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Award-winning Suffolk food writer Nicola Miller, from Bury St Edmunds, talks blood oranges and gives tips on how to serve them

The blood-orange season is a licence to gorge. We have only a short time to enjoy their very welcome vivacity at a time of year when light – and energy – levels are low. Over the last few weeks, I have eaten shedloads of Sicilian Taroccos from the slopes of Mount Etna, which, rather conveniently and romantically, are stocked on my local market. I keep it simple, slicing the fruit into quarters and adding salt to enhance its natural sweet-savouriness There’s usually a plate of sliced Taroccos on my desk to snack on as I work; by the end of the day, the keyboard is stained with their juice.

Waitrose has re-branded blood oranges as ‘blush oranges’, which sounds like something Hyacinth Bouquet might dream up. I hate it. Their oranges are Sicilian Taroccos like the ones at my market. Taroccos are a little tart; if you want something less sharp, look for a variety named Moro. The red-stained flesh is rich in anthocyanin antioxidants and Vitamin C. And it’s an easy fruit to handle, albeit messy, with thin, easy-to-peel skin and very little pith. They are beautiful.

I could bake a blood-orange and pomelo sticky crunch loaf, Elly McCausland’s Vanilla and Blood Orange Torta di Riso or Samuel Goldsmith’s Blood Orange Upside Down Cake. A salad of small black olives scattered over thin wheels of blood orange and icy anise-scented fennel shards is quick and easy. Maybe I should roast chicken thighs with chipotle, achiote and Tarocco juice? Or knock up a plateful of Michael Procopio’s Antidepressant Salad from his newsletter, Spatchcock, packed as it is with roasted beets, oranges, and hazelnuts in a cider vinegar, mirin and maple syrup dressing.

Blood oranges
Blood oranges

Years ago, I made a small pot of blood orange and honey curd. It looked like I’d captured one of Turner’s sunsets and was inspired by a Melissa Clark recipe for a honey and blood orange compote to accompany slices of blood orange olive oil cake. Clark’s compote is simple: she suprêmes three oranges, arranges the bright, fat little pieces on a plate, drizzles over 1-2 teaspoons of honey, and leaves the mixture to infuse for 5 minutes before gently stirring. My curd? Less so; it took hours of faffing around. And it didn’t hang around for long either - the fate of all delicious things. I stirred it into ice cream, used it to sandwich bitter-chocolate cookies, and poured it over fingers of toasted brioche. I have only made it once so I can’t offer the recipe here, but American food writer Nik Sharma has a meticulously tested recipe for Blood Orange Curd with Honey Bourbon on his website, Niksharmacooks.com. It would be mellifluously gorgeous in a pavlova, as a dipping sauce for madeleines or dolloped over your breakfast yoghurt and granola.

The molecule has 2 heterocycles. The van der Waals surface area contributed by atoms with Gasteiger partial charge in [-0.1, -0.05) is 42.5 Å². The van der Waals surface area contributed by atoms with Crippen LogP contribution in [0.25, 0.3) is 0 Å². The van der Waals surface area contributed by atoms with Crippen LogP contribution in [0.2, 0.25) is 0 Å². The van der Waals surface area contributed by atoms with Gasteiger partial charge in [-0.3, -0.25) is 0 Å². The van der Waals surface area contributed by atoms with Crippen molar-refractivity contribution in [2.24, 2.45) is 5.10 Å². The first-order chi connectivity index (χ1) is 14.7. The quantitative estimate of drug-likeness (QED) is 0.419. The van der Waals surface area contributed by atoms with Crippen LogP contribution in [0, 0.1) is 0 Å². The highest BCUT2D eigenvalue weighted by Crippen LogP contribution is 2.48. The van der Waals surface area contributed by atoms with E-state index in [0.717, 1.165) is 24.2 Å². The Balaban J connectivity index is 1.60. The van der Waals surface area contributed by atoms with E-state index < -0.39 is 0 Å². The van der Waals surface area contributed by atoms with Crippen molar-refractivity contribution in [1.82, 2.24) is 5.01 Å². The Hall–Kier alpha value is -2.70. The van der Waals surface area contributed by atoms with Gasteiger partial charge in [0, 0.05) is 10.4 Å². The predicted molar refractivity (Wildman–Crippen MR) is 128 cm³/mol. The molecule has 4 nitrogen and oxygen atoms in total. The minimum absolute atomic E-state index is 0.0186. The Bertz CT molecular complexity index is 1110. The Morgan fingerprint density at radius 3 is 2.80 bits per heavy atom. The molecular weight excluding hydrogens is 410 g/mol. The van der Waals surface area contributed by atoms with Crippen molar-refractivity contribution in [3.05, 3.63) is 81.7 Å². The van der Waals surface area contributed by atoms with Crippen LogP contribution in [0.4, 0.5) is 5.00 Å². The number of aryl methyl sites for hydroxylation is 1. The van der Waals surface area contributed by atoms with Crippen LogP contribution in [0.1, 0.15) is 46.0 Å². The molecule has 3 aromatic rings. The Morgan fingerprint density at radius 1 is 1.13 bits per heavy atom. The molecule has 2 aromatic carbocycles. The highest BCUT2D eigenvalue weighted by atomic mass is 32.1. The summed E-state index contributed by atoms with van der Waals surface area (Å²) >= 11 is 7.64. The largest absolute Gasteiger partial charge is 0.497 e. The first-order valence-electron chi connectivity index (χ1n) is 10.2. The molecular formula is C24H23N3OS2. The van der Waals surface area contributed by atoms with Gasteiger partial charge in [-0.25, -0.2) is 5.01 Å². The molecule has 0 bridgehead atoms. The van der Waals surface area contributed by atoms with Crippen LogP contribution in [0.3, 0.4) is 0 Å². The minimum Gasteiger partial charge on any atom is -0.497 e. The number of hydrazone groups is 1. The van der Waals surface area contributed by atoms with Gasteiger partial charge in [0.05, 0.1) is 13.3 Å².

This winter, I have yet to do any of these things. All I have done to my blood oranges is dust them with Tajín and a little extra sea salt to recreate a taste so familiar it feels like the emotional equivalent of muscle memory. It is simple, addictive, and perfect. When I was a kid in Mexico walking home from school, my friend and I would stop at one of the roadside stalls where little plastic bags half-filled with chunks of pineapple, mango, orange, prickly pear fruits (called ‘tuna’) and papaya dusted with Tajín Clásico were sold. Life in the desert was thirsty work, and fruit was much-needed, but too much sweetness in the heat can be rather sickly; Tajín’s blend of ground chilli peppers, lime and sea salt was perfect mitigation.


All you need to do is slice, suprême (remove all of the pith and peel) or quarter your blood orange, saving any escaped juice. Arrange on a plate however you like, pour over the juice and lightly dust with Tajín. Add a few flakes of finely ground sea salt if you like. Gorge yourself.


If you want to get fancy, here are some suggestions for what to put on blood oranges (or any oranges, for that matter).

Pinches Salt is a West Suffolk-based company that makes hand-blended salt mixes. Try their lime and chilli, rosemary, lemon or an intriguing medley of paprika, cumin seed and black pepper

Smoked salt or seaweed salt from Cornish Sea Salt

Halen Môn celery salt (go easy with this)

Togarashi (Japanese blend of red chilli peppers, Sichuan peppercorns, dried orange peel, sesame seeds, ginger, and seaweed)

Maldon chilli sea salt

Dorset Sea Salt Co fennel-infused salt

Ground White Sarawak pepper

Tapenade (a herbed paste made from black olives and capers)

Grated dried salted plum

A sprinkling of Korean Gim (a blend of black sesame seeds, shredded roasted seaweed, perilla oil and salt)

Olive oil (look for a peppery, grassy, spicy one)


Grated chilli chocolate

Follow Nicola on Twitter: @Nicmillerstale

Winner of the Guild of Food Writers Online Food Writer Award 2020

Fortnum & Mason Cookery Writer of the Year 2022